Julia Dietrich


Contact Information


Julia Dietrich joined the English Department faculty in 1978. She received her doctorate from the University of Cincinnati and teaches courses on medieval literature and culture, on Shakespeare, and on literary and rhetorical theory. Her current research is in the theory of argumentation in the Middle Ages.

Courses Taught

Prerequisite: Meet admission requirements of the University of Louisville. Students engage in critical thinking and writing by developing their writing processes and producing finished prose. Required writing consists of multiple drafts of 4-6 papers of varying lengths.
Prerequisite: ENGL 102 or 105. A survey course of British writers. Historical period: pre 1700.
Prerequisite: ENGL 102 or 105. A study of selected plays of Shakespeare. Historical period: pre-1700.
Prerequisite: ENGL 102 or 105; ENGL 310 or 300 Note: Approved for the Arts and Sciences upper-level requirement in written communication (WR). Formerly ENGL-313; credit may not be earned for this course by students with credit for ENGL-313. Study of selected works, in a variety of genres, from the beginning through Shakespeare. Taught with attention to historical and cultural context. Historical period: pre-1700.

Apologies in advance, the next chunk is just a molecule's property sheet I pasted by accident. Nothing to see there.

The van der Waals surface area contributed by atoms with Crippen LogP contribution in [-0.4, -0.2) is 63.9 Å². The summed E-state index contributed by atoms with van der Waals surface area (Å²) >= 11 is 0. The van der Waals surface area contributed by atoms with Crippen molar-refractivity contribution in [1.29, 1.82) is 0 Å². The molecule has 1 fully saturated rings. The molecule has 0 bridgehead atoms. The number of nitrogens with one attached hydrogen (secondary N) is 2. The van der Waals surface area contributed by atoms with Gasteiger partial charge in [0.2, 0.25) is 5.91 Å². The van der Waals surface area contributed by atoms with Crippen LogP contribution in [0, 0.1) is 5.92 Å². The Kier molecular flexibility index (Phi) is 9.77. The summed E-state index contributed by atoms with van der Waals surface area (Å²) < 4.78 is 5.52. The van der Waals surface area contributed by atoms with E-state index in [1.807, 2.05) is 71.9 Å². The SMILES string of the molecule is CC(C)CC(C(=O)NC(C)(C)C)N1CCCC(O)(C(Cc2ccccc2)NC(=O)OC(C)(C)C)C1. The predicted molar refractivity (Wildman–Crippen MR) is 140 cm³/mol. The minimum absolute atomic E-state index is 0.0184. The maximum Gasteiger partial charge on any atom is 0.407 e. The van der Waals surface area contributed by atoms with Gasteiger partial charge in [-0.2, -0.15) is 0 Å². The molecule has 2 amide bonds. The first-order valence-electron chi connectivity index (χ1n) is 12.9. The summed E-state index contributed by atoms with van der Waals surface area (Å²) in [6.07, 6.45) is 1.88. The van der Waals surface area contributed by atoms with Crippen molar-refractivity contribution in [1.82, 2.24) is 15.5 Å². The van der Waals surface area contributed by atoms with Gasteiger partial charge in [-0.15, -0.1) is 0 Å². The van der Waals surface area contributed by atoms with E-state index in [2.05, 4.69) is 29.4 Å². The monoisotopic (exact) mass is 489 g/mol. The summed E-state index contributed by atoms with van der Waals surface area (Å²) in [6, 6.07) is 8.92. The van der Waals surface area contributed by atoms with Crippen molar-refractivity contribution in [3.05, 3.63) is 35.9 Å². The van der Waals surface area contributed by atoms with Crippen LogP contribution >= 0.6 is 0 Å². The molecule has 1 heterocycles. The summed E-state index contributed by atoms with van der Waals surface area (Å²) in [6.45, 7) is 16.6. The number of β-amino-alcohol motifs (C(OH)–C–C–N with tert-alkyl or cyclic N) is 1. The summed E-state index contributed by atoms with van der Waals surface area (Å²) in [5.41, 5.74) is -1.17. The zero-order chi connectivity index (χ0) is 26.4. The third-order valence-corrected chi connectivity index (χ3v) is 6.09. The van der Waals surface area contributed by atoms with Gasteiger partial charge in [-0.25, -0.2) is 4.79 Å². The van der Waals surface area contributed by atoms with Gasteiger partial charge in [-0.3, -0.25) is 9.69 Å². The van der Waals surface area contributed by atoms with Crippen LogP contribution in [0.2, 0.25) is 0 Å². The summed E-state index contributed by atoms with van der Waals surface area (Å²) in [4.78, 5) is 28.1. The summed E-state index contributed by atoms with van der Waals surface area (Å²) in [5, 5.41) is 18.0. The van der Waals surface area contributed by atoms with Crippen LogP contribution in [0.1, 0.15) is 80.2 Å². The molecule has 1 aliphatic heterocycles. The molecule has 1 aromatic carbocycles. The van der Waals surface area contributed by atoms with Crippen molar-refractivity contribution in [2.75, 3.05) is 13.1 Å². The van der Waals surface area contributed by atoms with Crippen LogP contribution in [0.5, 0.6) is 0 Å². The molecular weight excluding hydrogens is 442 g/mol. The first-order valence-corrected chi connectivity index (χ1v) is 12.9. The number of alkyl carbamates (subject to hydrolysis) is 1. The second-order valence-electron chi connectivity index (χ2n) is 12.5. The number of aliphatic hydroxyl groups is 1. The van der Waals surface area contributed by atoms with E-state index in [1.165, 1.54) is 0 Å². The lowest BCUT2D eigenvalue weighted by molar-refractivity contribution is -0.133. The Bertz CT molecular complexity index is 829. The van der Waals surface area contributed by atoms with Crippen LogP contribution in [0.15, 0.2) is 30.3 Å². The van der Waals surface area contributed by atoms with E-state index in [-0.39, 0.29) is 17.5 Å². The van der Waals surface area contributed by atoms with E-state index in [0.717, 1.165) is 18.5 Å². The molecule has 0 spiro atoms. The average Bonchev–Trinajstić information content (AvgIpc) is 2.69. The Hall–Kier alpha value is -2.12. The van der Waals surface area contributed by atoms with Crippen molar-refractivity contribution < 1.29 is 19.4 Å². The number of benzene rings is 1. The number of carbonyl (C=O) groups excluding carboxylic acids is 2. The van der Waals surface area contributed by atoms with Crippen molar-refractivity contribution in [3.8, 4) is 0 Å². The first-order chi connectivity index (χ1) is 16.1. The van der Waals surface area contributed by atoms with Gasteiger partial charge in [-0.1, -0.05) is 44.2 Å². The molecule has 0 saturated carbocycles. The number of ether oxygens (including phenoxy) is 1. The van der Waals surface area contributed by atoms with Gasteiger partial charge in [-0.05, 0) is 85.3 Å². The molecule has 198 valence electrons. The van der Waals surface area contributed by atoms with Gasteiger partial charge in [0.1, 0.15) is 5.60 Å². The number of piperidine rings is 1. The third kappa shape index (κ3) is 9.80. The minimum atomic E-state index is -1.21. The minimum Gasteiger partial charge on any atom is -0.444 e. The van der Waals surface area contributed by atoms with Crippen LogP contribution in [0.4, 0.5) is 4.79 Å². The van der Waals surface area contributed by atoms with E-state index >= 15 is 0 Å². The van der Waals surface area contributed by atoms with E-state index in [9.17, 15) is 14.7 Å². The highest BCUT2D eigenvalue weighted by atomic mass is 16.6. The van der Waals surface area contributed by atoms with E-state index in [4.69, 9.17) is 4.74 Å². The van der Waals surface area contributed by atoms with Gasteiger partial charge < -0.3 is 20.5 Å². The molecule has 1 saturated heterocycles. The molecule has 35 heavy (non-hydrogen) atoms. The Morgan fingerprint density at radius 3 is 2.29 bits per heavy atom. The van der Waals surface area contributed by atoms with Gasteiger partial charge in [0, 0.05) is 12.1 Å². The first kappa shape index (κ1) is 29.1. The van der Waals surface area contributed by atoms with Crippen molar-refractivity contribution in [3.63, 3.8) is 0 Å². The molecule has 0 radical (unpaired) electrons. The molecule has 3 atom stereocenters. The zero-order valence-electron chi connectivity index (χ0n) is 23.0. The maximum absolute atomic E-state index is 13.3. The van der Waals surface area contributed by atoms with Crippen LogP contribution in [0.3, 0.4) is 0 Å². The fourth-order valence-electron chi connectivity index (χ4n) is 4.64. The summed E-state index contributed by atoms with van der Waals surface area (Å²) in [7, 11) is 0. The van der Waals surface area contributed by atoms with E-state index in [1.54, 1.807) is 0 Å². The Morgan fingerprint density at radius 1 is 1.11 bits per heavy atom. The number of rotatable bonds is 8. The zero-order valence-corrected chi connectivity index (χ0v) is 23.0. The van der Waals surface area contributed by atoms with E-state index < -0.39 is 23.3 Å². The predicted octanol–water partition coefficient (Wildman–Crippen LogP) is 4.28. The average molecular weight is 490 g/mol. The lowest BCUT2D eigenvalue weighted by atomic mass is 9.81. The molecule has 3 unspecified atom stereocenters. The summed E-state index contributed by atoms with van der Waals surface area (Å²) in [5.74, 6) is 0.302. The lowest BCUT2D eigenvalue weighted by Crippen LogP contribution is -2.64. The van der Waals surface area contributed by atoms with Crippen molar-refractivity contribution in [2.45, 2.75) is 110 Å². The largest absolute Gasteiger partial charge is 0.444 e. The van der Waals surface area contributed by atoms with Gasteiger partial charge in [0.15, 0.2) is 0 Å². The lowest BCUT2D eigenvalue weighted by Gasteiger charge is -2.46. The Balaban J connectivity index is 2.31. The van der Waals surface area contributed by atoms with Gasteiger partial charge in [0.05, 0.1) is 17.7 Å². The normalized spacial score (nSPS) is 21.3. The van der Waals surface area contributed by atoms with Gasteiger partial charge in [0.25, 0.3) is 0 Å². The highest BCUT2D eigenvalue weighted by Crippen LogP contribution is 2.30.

Educational Background

    M.A., Ph.D. University of Cincinnati

      Teaching Areas

        Medieval literature and culture; Shakespeare; medieval rhetoric; argumentation

          Research Interests

            My research and teaching are in the areas of medieval culture and argumentation. My current research project brings these two interests together in a study of patristic argumentation, specifically the relationship of knowledge and virtue. I regularly teach Composition, Chaucer, Shakespeare, Medieval Culture, and Survey of British Literature

              Select Publications:

              “Boethius’s Reading of the ‘beati Augustini scriptis’ in the Opuscula sacra,” Carmina Philosophiae, 21 (2012), 43-65.

                “Knowledge and Virtue in the Regula Pastoralis of Gregory the Great: The Development of Argumentation for the Late Sixth Century,” forthcoming in the Journal of Late Antiquity in 2015.